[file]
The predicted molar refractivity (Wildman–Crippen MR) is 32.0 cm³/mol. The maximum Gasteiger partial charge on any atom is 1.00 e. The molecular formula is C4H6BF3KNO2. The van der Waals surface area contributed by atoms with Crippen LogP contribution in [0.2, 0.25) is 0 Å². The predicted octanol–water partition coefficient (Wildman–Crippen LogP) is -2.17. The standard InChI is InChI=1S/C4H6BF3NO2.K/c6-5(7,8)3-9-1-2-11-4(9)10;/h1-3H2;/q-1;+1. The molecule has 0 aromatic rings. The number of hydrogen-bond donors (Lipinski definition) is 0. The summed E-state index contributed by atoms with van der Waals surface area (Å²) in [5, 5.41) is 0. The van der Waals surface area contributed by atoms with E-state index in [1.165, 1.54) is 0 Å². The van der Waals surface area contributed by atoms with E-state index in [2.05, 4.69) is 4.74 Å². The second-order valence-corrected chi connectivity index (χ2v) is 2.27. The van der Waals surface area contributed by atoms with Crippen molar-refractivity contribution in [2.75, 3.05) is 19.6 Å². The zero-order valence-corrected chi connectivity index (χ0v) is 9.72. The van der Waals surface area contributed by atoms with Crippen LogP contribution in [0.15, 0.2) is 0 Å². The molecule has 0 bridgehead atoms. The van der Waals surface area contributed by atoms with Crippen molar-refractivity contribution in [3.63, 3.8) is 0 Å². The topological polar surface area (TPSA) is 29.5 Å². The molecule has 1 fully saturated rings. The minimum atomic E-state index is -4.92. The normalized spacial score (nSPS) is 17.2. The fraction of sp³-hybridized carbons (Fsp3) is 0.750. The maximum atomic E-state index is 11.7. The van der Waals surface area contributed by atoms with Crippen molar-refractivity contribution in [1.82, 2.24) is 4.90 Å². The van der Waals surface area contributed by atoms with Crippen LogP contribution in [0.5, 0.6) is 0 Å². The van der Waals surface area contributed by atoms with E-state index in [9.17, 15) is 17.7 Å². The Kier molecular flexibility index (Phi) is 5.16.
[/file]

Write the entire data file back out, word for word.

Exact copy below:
The predicted molar refractivity (Wildman–Crippen MR) is 32.0 cm³/mol. The maximum Gasteiger partial charge on any atom is 1.00 e. The molecular formula is C4H6BF3KNO2. The van der Waals surface area contributed by atoms with Crippen LogP contribution in [0.2, 0.25) is 0 Å². The predicted octanol–water partition coefficient (Wildman–Crippen LogP) is -2.17. The standard InChI is InChI=1S/C4H6BF3NO2.K/c6-5(7,8)3-9-1-2-11-4(9)10;/h1-3H2;/q-1;+1. The molecule has 0 aromatic rings. The number of hydrogen-bond donors (Lipinski definition) is 0. The summed E-state index contributed by atoms with van der Waals surface area (Å²) in [5, 5.41) is 0. The van der Waals surface area contributed by atoms with E-state index in [1.165, 1.54) is 0 Å². The van der Waals surface area contributed by atoms with E-state index in [2.05, 4.69) is 4.74 Å². The second-order valence-corrected chi connectivity index (χ2v) is 2.27. The van der Waals surface area contributed by atoms with Crippen molar-refractivity contribution in [2.75, 3.05) is 19.6 Å². The zero-order valence-corrected chi connectivity index (χ0v) is 9.72. The van der Waals surface area contributed by atoms with Crippen LogP contribution in [0.15, 0.2) is 0 Å². The molecule has 0 bridgehead atoms. The van der Waals surface area contributed by atoms with Crippen molar-refractivity contribution in [3.63, 3.8) is 0 Å². The topological polar surface area (TPSA) is 29.5 Å². The molecule has 1 fully saturated rings. The minimum atomic E-state index is -4.92. The normalized spacial score (nSPS) is 17.2. The fraction of sp³-hybridized carbons (Fsp3) is 0.750. The maximum atomic E-state index is 11.7. The van der Waals surface area contributed by atoms with Crippen molar-refractivity contribution in [1.82, 2.24) is 4.90 Å². The van der Waals surface area contributed by atoms with Crippen LogP contribution in [0.5, 0.6) is 0 Å². The van der Waals surface area contributed by atoms with E-state index in [9.17, 15) is 17.7 Å². The Kier molecular flexibility index (Phi) is 5.16.